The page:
The best comparison to Kipchoge, however, is Abebe Bikila — the only man whose marathon dominance rivals Kipchoge’s. From 1960-66, the Ethiopian Bikila set two world records and won 12 of the 13 marathons he entered, including Olympic titles in Rome and Tokyo. His only loss in that span? The 1963 Boston Marathon, where he finished 5th.

We won’t know for sure how Kipchoge handles the course until Monday morning. What we do know is that if he is to win Boston, he will have to earn it. In addition to Kipchoge, Boston elite field director Mary Kate Shea signed Evans Chebet, who in 2022 became the first man in 11 years to win Boston and New York in the same year, and Benson Kipruto, the 2021 Boston and 2022 Chicago champ. There is no better way to challenge Kipchoge than bringing in two Boston champions coming off fall marathon victories. Add in Gabriel Geay (2:03:00 pb in Valencia in December) and Shura Kitata (who won 2020 London — Kipchoge’s only marathon defeat since 2013) and you’ve got the strongest Boston men’s field ever assembled.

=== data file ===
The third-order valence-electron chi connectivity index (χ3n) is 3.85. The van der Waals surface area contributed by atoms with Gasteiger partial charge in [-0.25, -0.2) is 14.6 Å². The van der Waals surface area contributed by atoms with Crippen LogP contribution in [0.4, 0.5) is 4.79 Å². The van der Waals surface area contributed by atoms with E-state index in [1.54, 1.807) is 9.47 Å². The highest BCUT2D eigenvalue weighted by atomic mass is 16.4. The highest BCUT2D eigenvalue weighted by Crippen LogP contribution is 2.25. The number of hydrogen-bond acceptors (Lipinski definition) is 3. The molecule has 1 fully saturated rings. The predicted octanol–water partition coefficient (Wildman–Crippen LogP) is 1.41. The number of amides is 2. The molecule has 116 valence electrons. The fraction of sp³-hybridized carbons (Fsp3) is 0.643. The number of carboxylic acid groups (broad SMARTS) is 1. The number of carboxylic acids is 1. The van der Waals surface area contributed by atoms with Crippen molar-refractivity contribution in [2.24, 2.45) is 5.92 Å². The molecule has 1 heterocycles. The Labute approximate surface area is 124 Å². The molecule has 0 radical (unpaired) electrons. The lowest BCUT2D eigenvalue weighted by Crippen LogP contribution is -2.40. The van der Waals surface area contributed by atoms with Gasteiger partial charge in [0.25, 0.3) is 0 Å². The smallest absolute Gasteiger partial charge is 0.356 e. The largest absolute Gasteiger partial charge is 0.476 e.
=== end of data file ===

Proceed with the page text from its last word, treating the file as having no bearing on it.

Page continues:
Kipchoge is already the greatest marathoner of all time, and it’s not close. If you cut his marathon career in half, it could be argued that the second half is the greatest career in marathon history (8 marathons, 7 wins, including 6 majors/Olympics + two world records and a 1:59:40 exhibition) and the first half the second-greatest (9 marathons, 8 wins including 6 majors/Olympics plus a 2:00:25 exhibition). His result in Boston will not change that.